06.07.12 Truth & Wisdom

Confidence vs. Cockiness

Confidence vs. Cockiness

BY Kiki Ochieng

As women, we often have a tendency to be highly critical of ourselves and others. Because of the culture of fat and slut-shaming, projecting our insecurities is an easy trap to fall into. When we encounter women who seem to transcend the uncertainty that plagues so many of us, we frequently lash out. We want someone to commiserate with as it makes it easier for us to view them as an equal. If someone lacks the nagging sense of self-doubt that many of us encounter throughout our lives, it can make us feel inferior.

From middle school to the real world, we often hear the phrase “she thinks she’s all that” or complaints of another woman’s cockiness. But what constitutes this so-called arrogance? Is it the way a woman takes care in how she dresses? Is her poise? Her trust in her own abilities?

Why is it that when a woman is willing to acknowledge her strengths that other women put her down?

Self-assurance is a quality that should be emulated. If you look to the top women in business and politics, they all seem to share one thing in common: they did not take “no” for answer. By being confident in their skill sets, they were able to show how and why they deserved to be heard and have a seat at the head of table. These are the women that may have been labelled as “cocky” by others in the past, but who kept their head above the fray because they knew their worth.

Many people constantly bemoan the lagging numbers of females at the helm of organizations, but the root of the problem might just be staring us in the face. Women often fear criticism from others and thus shy away from leadership roles that can lead to situations in which they might be called “cocky” or a “bitch”. However, the truth is that if you want to get ahead, you cannot be held back by wagging, jealous tongues.

In a popular TED talk from 2010, Sheryl Sandberg, COO of Facebook, discussed the reasons why we have too few female leaders. Although there is no difference in level of talent or intelligence among men and women, the latter group often finds itself struggling to attain leadership positions. Sandberg posits that this might be due to the fact that women aren’t assertive enough in taking credit for their accomplishments. While she might not state it explicitly in her TED talk, the female tendency to neglect claiming one’s successes might boil down to a fear of appearing too “strong” while in our society is perceived to be “unfeminine” and thereby threatening. By being confident and assertive, we appear more “masculine” and can be labelled as “abrasive” or “bitchy”, a challenge that influential women such as Hillary Clinton have had to face throughout their careers.

However, looking at the careers of successful female figures in various industries, it is clear that self-confidence is the key to success. It requires that you foster a strong relationship with yourself because at the end of the day, if you don’t believe in your own abilities, you cannot expect anyone else to. Understanding your strengths and weaknesses and knowing how to promote them to the best of your ability is an invaluable skill. While we are often quick to label other women as “cocky”, we need to recognize the essential difference between confidence and arrogance and encourage one another’s successes rather than bringing each other down. Decrying others’ successes only makes you seem petty at the end of the day.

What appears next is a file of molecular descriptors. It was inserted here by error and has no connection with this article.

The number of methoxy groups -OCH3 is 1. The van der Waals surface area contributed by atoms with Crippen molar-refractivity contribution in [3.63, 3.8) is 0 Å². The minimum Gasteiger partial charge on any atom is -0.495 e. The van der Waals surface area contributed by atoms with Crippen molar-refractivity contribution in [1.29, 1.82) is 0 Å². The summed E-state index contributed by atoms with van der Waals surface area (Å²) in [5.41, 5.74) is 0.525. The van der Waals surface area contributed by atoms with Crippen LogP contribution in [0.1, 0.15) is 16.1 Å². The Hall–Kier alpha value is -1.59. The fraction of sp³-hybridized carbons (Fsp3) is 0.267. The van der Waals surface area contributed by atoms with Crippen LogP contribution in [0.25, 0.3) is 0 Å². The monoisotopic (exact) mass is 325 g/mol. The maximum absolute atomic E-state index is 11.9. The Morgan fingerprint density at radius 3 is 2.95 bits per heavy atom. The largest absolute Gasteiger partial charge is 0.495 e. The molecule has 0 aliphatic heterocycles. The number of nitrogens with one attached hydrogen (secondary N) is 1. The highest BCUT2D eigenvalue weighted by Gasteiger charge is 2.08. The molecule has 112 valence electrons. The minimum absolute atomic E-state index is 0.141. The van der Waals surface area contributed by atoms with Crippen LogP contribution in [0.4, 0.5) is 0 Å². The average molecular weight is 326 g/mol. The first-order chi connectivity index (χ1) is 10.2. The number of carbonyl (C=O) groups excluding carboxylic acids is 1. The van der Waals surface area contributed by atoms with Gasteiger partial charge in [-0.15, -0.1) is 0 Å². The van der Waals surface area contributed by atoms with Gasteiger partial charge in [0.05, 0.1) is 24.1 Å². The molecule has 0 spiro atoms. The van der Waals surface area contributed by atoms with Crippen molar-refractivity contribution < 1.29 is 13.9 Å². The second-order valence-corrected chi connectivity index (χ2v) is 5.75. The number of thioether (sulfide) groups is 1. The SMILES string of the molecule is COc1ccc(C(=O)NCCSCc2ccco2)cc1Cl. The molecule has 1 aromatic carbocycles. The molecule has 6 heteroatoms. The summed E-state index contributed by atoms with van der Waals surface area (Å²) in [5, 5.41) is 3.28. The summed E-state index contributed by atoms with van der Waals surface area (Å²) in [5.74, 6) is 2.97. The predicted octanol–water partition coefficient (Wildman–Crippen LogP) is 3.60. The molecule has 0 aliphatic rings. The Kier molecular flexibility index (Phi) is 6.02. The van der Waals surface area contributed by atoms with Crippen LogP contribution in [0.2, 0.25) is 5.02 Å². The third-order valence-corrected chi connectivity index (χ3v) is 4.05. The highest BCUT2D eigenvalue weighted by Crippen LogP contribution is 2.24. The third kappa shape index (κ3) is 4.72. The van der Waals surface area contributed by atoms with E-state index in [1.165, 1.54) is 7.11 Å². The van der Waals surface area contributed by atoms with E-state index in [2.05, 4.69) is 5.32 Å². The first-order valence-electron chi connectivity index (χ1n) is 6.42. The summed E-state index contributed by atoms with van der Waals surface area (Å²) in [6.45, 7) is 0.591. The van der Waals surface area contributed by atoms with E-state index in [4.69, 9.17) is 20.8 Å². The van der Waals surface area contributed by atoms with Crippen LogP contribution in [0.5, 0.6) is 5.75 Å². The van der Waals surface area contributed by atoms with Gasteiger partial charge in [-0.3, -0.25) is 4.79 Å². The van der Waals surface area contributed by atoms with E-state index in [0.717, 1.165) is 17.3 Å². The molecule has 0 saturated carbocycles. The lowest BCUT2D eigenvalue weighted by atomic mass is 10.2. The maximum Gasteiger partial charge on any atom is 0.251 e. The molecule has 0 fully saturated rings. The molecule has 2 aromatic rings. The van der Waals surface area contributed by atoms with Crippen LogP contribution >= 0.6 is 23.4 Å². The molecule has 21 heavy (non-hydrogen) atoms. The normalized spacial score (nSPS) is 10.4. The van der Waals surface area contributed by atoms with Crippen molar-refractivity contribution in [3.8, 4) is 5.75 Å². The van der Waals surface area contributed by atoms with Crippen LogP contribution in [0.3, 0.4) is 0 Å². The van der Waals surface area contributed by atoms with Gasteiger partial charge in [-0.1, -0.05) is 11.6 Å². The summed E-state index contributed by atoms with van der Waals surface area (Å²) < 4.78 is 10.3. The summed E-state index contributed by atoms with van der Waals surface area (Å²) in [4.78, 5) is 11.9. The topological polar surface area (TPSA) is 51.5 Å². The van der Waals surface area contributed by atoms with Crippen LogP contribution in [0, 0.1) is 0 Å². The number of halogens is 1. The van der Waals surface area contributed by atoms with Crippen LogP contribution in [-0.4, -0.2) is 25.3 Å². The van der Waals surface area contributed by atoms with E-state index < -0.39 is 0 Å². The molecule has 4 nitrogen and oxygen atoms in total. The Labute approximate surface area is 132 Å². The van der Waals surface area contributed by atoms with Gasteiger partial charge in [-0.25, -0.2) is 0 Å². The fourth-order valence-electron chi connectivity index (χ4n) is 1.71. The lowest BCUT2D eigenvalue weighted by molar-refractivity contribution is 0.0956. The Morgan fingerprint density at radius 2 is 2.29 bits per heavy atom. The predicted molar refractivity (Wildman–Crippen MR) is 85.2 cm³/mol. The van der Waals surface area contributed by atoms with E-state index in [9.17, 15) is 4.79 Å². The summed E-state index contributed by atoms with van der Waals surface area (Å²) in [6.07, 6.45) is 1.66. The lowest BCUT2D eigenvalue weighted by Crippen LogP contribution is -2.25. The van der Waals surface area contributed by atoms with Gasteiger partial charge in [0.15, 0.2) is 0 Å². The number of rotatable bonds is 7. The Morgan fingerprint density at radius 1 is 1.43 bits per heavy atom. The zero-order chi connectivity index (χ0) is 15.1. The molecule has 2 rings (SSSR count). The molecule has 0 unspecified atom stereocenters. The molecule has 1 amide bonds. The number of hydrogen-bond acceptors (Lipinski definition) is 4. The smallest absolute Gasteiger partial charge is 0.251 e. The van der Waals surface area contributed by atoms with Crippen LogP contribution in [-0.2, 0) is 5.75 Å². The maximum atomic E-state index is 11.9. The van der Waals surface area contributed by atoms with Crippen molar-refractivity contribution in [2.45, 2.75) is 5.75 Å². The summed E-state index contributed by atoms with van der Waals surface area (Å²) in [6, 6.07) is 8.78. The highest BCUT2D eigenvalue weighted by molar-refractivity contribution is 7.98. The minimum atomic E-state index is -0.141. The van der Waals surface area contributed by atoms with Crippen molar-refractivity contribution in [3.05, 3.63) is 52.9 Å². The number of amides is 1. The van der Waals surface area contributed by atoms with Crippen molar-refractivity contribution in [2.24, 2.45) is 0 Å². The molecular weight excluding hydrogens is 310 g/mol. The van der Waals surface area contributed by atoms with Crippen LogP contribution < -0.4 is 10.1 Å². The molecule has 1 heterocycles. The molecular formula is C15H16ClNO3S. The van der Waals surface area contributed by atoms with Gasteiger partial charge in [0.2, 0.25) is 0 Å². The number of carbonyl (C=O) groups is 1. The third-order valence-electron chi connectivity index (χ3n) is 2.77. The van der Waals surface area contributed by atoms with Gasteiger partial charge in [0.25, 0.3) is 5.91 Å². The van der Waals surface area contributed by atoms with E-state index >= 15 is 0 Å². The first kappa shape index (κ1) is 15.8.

Great self-knowledge and confidence will take you far, but just be sure to couple it with some humility.

Featured image by fazen on Flickr

Kiki Ochieng is a 19-year-old from Washington, DC, a member of Yale University Class of 2015 and a self-professed global citizen and feminist. Her blog, lapolitique.tumblr.com, consists of posts addressing a variety of topics including politics, gender issues, race relations and the media. She has written and spoken regularly about these subjects at Yale and has appeared on programs such as BBC's World Have Your Say. Follow her on twitter @kikiochieng.


  • Sara

    Wow this article just made my day! What your saying is so true and this is coming from a sixteen year old girl! I experience this almost everyday in school.

  • Orla

    Women who believe in themselves and others is confident. Women who only. Women who believe in themselves and step on others to get where they want are more than just coky

    • LR

      And society punishes cocky women more often.

  • Lisa Marie Talavera

    “Because of the culture of fat and slut-shaming, projecting our insecurities is an easy trap to fall into.” 

    This is so true.. Society really needs to learn how to be more compassionate, but even more so- we need to learn to be compassionate with ourselves. What a great article, thank you!!!

  • AmandaRoseG

    I am so guilty of putting other women down for their successes, frankly, because I’m jealous. Thank you for this post. It just became my mantra. Thanks Kiki. <3

    • Lulu

       I think we all are! We as women are our own worst enemies. You rarely hear men talking “shit” about each other and being jealous the way women are. It is too bad and I am also trying to make a conscious effort to not judge other women because I might be jealous of something they have and I don’t.

    • LR

      Men are more jealous and are their own worst enemies. We all love insecure men.

Every week in your inbox!

  • Exclusive notes and videos from Amanda de Cadenet.
  • Early access to our Limited Space Workshops.
  • Amanda’s Favorites and Special Offers shared with you weekly.
  • Exclusive notes and videos from Amanda de Cadenet.
  • Early access to our Limited Space Workshops.
  • Amanda’s Favorites and Special Offers shared with you weekly.
Subscribe Now

to receive our newsletter every Tuesday.

Sign up here for my Weekly Newsletter and Exclusive Updates: